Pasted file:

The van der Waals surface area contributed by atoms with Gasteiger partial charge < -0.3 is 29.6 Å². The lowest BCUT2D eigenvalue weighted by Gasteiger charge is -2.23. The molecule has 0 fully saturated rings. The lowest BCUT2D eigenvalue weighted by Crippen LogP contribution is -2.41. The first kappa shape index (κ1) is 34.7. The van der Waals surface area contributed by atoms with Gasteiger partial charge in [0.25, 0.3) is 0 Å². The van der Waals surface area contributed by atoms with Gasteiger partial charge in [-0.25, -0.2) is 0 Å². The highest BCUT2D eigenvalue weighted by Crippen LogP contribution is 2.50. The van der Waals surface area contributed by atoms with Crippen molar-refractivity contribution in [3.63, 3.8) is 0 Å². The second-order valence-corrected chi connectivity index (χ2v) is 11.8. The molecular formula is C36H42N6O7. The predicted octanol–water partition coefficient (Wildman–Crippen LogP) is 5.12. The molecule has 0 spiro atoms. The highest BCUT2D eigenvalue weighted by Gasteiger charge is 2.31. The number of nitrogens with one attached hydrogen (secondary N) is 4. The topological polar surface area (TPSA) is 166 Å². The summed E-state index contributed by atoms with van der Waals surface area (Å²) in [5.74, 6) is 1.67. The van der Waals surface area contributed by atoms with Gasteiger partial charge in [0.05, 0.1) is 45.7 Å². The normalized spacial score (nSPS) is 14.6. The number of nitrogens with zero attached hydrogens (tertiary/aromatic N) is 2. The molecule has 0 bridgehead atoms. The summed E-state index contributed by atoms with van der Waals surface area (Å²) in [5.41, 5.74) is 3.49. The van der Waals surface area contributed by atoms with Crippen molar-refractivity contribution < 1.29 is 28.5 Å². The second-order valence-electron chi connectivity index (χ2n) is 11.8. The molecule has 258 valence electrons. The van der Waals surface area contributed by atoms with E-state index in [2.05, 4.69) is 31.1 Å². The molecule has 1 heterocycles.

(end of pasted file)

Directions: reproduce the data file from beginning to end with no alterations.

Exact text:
The van der Waals surface area contributed by atoms with Gasteiger partial charge < -0.3 is 29.6 Å². The lowest BCUT2D eigenvalue weighted by Gasteiger charge is -2.23. The molecule has 0 fully saturated rings. The lowest BCUT2D eigenvalue weighted by Crippen LogP contribution is -2.41. The first kappa shape index (κ1) is 34.7. The van der Waals surface area contributed by atoms with Gasteiger partial charge in [0.25, 0.3) is 0 Å². The van der Waals surface area contributed by atoms with Gasteiger partial charge in [-0.25, -0.2) is 0 Å². The highest BCUT2D eigenvalue weighted by Crippen LogP contribution is 2.50. The van der Waals surface area contributed by atoms with Crippen molar-refractivity contribution in [3.63, 3.8) is 0 Å². The second-order valence-corrected chi connectivity index (χ2v) is 11.8. The molecular formula is C36H42N6O7. The predicted octanol–water partition coefficient (Wildman–Crippen LogP) is 5.12. The molecule has 0 spiro atoms. The highest BCUT2D eigenvalue weighted by Gasteiger charge is 2.31. The number of nitrogens with one attached hydrogen (secondary N) is 4. The topological polar surface area (TPSA) is 166 Å². The summed E-state index contributed by atoms with van der Waals surface area (Å²) in [5.74, 6) is 1.67. The van der Waals surface area contributed by atoms with Gasteiger partial charge in [0.05, 0.1) is 45.7 Å². The normalized spacial score (nSPS) is 14.6. The number of nitrogens with zero attached hydrogens (tertiary/aromatic N) is 2. The molecule has 0 bridgehead atoms. The summed E-state index contributed by atoms with van der Waals surface area (Å²) in [5.41, 5.74) is 3.49. The van der Waals surface area contributed by atoms with Crippen molar-refractivity contribution < 1.29 is 28.5 Å². The second-order valence-electron chi connectivity index (χ2n) is 11.8. The molecule has 258 valence electrons. The van der Waals surface area contributed by atoms with E-state index in [2.05, 4.69) is 31.1 Å². The molecule has 1 heterocycles.